Tuesday, July 26, 2011

Why Michigan Is Home

A month ago, I posted my hundredth post and promised if you asked me a question, I would answer truthfully. I have two questions remaining. The first is listing 100 favorite appetizers and desserts, which I think would be too difficult to do, so my truthful answer is sorry, you'll have to google appetizers or dessert for recipes.

The other remaining question is: WHY did you stay in Michigan? Why didn't you get the hell out like the rest of us? Did you always plan to stay there?

The truth is that I had no intention of staying in Michigan, especially the Detroit area. And I left.

First, I left metro Detroit. I attended undergrad as far away from home as I could and still be in Michigan. A full nine hours away from home and I might as well have been in an entirely different world because of the difference from the metro area. I loved it.

As the end of  college neared, I debated about going to law school (or grad school for mathematics) in a big city or the mountains. I never once considered returning to the Detroit area. I loved my family and missed them, but wanted more. I didn't know what I wanted more of--city or trees--but I wanted more.

I ended up going to law school in western New York. I became an entirely different person. I figured out who I was. I grew up.  And I knew I would not return to Michigan. My life waited for me in New York or DC.

Getting my hood!
Then, I graduated. And I studied for the New York bar exam. I studied a lot for the New York bar exam. I lived that summer only to study for the New York bar exam. And I took (and passed) the New York bar exam. I celebrated by taking a trip in Michigan. I spent a couple of days camping with my mom in mid-Michigan, then up to Mackinac with her, then went up to the U.P. for several more days with friends. It was a great trip and it reconnected me with home.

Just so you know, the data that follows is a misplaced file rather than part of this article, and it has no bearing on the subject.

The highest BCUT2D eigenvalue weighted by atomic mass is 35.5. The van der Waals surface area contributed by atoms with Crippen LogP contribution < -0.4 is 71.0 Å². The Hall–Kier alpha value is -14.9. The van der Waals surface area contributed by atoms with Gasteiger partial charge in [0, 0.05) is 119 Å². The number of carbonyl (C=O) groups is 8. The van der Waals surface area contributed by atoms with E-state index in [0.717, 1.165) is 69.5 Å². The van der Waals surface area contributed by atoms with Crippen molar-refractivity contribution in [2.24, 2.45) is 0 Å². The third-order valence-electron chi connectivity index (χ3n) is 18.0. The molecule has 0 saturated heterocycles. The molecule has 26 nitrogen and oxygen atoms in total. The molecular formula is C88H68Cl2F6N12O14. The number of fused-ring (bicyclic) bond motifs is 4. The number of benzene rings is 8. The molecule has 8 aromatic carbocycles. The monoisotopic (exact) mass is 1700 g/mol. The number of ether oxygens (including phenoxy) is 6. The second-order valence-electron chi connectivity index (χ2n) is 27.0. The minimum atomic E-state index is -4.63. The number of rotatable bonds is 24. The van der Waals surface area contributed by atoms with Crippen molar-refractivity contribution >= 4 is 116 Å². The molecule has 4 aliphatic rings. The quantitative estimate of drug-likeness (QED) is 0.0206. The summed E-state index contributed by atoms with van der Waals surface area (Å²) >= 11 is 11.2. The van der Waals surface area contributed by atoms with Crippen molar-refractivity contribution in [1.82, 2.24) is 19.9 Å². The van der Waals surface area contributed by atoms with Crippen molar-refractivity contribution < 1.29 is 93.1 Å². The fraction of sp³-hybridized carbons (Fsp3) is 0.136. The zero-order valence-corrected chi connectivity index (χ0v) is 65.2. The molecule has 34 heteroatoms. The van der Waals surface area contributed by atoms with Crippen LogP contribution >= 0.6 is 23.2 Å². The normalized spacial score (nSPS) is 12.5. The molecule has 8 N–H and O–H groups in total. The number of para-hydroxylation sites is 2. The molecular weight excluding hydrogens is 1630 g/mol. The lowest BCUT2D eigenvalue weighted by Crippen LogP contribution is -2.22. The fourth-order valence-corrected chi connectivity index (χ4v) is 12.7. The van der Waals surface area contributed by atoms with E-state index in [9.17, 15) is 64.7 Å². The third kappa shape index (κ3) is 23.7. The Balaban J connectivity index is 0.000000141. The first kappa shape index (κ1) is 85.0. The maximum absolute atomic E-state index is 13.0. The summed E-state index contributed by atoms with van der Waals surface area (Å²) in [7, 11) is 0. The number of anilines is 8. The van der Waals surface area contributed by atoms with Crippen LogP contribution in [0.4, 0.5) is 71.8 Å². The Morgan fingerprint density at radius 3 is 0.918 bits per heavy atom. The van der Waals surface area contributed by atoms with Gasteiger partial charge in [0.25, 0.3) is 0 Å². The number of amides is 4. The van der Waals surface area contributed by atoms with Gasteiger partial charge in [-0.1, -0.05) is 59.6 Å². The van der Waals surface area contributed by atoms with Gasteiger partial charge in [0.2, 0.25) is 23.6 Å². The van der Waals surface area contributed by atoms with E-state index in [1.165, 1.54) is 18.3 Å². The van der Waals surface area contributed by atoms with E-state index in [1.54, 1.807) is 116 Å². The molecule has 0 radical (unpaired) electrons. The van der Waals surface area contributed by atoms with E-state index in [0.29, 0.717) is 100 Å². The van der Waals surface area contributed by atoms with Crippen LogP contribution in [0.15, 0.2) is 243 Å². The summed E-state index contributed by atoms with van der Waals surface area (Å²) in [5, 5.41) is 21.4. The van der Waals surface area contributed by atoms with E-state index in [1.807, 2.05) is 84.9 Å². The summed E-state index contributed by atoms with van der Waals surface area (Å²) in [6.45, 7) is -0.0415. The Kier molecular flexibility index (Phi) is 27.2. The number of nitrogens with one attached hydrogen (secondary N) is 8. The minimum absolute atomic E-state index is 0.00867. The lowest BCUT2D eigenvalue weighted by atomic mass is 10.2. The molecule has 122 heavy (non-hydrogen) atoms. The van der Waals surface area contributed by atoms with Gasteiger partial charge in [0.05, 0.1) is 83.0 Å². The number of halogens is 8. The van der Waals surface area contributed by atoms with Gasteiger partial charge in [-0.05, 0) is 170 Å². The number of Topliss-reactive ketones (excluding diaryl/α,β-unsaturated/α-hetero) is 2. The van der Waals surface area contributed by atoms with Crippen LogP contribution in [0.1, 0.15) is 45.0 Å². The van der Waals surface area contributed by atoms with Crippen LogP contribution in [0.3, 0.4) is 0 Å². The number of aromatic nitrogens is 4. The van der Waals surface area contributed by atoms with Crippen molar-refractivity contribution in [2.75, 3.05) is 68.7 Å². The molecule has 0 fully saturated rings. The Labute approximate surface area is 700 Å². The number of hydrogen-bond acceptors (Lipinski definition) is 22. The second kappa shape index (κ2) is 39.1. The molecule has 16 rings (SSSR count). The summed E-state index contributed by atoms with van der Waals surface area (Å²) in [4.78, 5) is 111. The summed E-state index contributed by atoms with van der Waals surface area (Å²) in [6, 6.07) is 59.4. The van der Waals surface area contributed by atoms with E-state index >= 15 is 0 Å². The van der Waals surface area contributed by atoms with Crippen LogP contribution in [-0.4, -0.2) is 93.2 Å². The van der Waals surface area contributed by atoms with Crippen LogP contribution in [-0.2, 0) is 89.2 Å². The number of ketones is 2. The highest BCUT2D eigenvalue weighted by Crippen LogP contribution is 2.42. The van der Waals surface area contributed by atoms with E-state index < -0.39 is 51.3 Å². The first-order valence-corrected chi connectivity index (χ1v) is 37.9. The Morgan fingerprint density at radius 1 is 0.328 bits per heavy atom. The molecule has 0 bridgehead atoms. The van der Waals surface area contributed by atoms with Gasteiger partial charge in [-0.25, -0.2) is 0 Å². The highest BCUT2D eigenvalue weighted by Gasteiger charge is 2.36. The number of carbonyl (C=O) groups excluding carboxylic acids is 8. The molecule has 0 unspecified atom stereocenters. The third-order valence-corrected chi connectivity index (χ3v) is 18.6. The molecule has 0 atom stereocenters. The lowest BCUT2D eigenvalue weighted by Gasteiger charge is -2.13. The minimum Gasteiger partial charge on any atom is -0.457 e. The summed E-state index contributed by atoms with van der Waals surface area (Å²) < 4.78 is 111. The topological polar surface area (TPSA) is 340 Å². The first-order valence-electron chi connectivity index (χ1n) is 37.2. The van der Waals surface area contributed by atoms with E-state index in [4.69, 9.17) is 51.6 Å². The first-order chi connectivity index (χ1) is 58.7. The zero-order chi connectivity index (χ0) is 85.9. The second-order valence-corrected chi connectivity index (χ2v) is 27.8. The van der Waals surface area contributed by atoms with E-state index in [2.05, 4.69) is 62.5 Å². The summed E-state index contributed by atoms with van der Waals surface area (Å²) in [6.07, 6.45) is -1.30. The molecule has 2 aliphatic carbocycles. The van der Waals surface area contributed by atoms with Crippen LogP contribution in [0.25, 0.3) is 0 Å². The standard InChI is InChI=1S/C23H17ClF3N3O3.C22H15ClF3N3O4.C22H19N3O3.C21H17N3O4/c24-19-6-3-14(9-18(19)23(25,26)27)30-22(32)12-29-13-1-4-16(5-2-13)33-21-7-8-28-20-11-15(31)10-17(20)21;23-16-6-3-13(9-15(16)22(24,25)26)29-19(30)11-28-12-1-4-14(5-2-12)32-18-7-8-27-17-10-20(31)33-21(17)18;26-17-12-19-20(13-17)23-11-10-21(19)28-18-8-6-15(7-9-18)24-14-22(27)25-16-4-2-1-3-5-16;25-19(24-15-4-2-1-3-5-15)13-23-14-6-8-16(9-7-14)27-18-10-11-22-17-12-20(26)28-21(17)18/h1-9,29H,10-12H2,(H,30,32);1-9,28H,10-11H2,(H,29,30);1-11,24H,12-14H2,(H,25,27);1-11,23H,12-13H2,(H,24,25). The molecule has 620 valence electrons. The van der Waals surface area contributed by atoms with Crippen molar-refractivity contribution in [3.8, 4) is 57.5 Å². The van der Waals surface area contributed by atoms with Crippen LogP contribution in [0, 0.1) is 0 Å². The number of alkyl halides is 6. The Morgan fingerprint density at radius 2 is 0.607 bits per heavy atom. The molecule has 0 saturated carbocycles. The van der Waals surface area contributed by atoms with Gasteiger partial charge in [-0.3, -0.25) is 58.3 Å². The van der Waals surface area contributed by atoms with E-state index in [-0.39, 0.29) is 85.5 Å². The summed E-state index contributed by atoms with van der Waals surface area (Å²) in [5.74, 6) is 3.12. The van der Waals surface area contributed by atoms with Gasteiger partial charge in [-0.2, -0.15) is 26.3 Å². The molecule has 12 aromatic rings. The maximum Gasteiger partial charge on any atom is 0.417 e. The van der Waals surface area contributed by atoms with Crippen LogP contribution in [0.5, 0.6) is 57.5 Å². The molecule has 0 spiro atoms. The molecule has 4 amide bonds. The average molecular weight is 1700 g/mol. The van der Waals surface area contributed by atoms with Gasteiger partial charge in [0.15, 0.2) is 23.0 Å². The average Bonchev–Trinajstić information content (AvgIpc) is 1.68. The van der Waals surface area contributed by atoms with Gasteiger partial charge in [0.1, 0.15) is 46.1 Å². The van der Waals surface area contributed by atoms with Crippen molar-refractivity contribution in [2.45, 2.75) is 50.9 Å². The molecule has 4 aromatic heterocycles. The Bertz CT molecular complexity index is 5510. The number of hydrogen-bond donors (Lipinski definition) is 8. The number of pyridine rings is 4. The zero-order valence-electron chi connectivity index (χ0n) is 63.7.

When I returned to New York and re-started my job search, all I could think about was home . . . Michigan. I couldn't keep my family out of my mind. I couldn't shake the idea that if I went to the big city, I wouldn't be back in Michigan. I wouldn't have easy access to lakes, wilderness, seasons, and the wonders of a city. Where else do you have it all? And not returning made me sad. No place could have as much to offer as Michigan, so I sent out a bunch of resumes to Michigan firms in a moment of nostalgia.

Two days later, I was jumping in the car to drive to Michigan for the Labor Day weekend with a lot to think about. I had been offered a job at a small firm in the city where I went to law school and offered another job in DC, working as a lawyer and web editor. I was heading home to think about it and see family before I moved farther away. As I was finishing packing my car, I got a call for an interview in Michigan the next day. I threw a suit in the car and went home. I was offered a job during the interview and accepted later that day. I started the Tuesday after Labor Day. The rest is history. I was home.

1 comment:

  1. I think once you are a mid-westerner...you are always a mid-westerner (coming from an Ohioan that can't imagine living anywhere else!)

    I know how you feel though...I traveled A LOT for work. I loved it and found myself always excited to go home. I lived in some of the greatest cities in the US and the World and still knew I would always come home. My family is here and that always meant so much to me. Where else can you go that has everything so close (although we are living in the middle of nowhere and an hour away from an airport now).


Having a child with a CHD is like being given an extra sense---the true ability to appreciate life. Each breath, each hug, each meal is a blessing when you've watched your child live off a ventilator, trapped in an ICU bed, being fed through a tube. Each minute is a miracle when you've watched your child almost die and come back to you.
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